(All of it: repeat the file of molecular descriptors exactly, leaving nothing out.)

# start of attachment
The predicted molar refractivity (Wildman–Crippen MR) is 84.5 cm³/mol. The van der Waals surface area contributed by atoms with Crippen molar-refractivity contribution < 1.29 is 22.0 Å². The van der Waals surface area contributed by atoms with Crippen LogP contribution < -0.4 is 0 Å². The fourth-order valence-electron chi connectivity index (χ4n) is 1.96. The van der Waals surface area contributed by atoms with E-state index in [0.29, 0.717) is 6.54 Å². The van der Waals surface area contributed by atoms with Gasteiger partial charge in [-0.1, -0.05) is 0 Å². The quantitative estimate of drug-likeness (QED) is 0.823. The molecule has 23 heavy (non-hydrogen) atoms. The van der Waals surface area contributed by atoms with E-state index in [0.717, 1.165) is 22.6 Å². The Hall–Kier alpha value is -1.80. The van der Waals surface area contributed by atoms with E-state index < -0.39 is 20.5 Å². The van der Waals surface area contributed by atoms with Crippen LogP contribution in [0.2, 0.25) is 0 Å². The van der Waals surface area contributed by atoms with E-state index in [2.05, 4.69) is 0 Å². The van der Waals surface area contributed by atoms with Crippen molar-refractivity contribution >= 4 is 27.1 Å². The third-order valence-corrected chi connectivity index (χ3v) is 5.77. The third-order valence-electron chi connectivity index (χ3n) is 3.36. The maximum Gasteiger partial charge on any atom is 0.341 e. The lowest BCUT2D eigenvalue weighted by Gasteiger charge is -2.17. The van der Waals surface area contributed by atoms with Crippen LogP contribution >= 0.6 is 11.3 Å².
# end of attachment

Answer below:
The predicted molar refractivity (Wildman–Crippen MR) is 84.5 cm³/mol. The van der Waals surface area contributed by atoms with Crippen molar-refractivity contribution < 1.29 is 22.0 Å². The van der Waals surface area contributed by atoms with Crippen LogP contribution < -0.4 is 0 Å². The fourth-order valence-electron chi connectivity index (χ4n) is 1.96. The van der Waals surface area contributed by atoms with E-state index in [0.29, 0.717) is 6.54 Å². The van der Waals surface area contributed by atoms with Gasteiger partial charge in [-0.1, -0.05) is 0 Å². The quantitative estimate of drug-likeness (QED) is 0.823. The molecule has 23 heavy (non-hydrogen) atoms. The van der Waals surface area contributed by atoms with E-state index in [0.717, 1.165) is 22.6 Å². The Hall–Kier alpha value is -1.80. The van der Waals surface area contributed by atoms with E-state index < -0.39 is 20.5 Å². The van der Waals surface area contributed by atoms with Crippen LogP contribution in [0.2, 0.25) is 0 Å². The van der Waals surface area contributed by atoms with E-state index in [2.05, 4.69) is 0 Å². The van der Waals surface area contributed by atoms with Crippen molar-refractivity contribution >= 4 is 27.1 Å². The third-order valence-corrected chi connectivity index (χ3v) is 5.77. The third-order valence-electron chi connectivity index (χ3n) is 3.36. The maximum Gasteiger partial charge on any atom is 0.341 e. The lowest BCUT2D eigenvalue weighted by Gasteiger charge is -2.17. The van der Waals surface area contributed by atoms with Crippen LogP contribution >= 0.6 is 11.3 Å².